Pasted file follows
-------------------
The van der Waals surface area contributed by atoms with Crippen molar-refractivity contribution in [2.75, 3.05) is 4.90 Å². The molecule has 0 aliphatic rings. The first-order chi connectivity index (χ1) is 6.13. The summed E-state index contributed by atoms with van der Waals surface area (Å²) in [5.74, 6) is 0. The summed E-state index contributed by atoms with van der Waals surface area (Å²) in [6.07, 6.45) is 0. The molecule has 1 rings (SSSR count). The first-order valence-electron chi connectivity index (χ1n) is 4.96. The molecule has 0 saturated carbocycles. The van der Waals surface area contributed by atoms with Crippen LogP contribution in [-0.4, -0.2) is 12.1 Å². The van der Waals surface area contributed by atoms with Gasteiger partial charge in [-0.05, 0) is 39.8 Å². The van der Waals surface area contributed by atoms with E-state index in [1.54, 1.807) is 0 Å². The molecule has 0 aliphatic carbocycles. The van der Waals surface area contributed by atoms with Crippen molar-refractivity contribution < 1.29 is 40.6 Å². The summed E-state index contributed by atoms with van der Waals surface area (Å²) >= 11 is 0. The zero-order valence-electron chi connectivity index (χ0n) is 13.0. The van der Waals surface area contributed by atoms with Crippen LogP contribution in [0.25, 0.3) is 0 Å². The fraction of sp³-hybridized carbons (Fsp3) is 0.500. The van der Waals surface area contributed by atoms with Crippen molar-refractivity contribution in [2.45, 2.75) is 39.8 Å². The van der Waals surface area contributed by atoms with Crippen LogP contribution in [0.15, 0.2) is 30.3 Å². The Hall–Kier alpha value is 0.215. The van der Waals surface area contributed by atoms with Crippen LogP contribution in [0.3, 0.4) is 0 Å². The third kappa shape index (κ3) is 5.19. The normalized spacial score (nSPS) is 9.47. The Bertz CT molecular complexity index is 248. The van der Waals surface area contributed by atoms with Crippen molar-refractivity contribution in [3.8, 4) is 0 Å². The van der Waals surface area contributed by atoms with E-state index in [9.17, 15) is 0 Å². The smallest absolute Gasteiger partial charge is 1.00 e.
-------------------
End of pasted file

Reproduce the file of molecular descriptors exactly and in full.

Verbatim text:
The van der Waals surface area contributed by atoms with Crippen molar-refractivity contribution in [2.75, 3.05) is 4.90 Å². The molecule has 0 aliphatic rings. The first-order chi connectivity index (χ1) is 6.13. The summed E-state index contributed by atoms with van der Waals surface area (Å²) in [5.74, 6) is 0. The summed E-state index contributed by atoms with van der Waals surface area (Å²) in [6.07, 6.45) is 0. The molecule has 1 rings (SSSR count). The first-order valence-electron chi connectivity index (χ1n) is 4.96. The molecule has 0 saturated carbocycles. The van der Waals surface area contributed by atoms with Crippen LogP contribution in [-0.4, -0.2) is 12.1 Å². The van der Waals surface area contributed by atoms with Gasteiger partial charge in [-0.05, 0) is 39.8 Å². The van der Waals surface area contributed by atoms with E-state index in [1.54, 1.807) is 0 Å². The molecule has 0 aliphatic carbocycles. The van der Waals surface area contributed by atoms with Crippen molar-refractivity contribution < 1.29 is 40.6 Å². The summed E-state index contributed by atoms with van der Waals surface area (Å²) >= 11 is 0. The zero-order valence-electron chi connectivity index (χ0n) is 13.0. The van der Waals surface area contributed by atoms with Crippen LogP contribution in [0.25, 0.3) is 0 Å². The fraction of sp³-hybridized carbons (Fsp3) is 0.500. The van der Waals surface area contributed by atoms with Crippen molar-refractivity contribution in [2.45, 2.75) is 39.8 Å². The van der Waals surface area contributed by atoms with Crippen LogP contribution in [0.15, 0.2) is 30.3 Å². The Hall–Kier alpha value is 0.215. The van der Waals surface area contributed by atoms with Crippen LogP contribution in [0.3, 0.4) is 0 Å². The third kappa shape index (κ3) is 5.19. The normalized spacial score (nSPS) is 9.47. The Bertz CT molecular complexity index is 248. The van der Waals surface area contributed by atoms with Crippen molar-refractivity contribution in [3.8, 4) is 0 Å². The van der Waals surface area contributed by atoms with E-state index in [9.17, 15) is 0 Å². The smallest absolute Gasteiger partial charge is 1.00 e.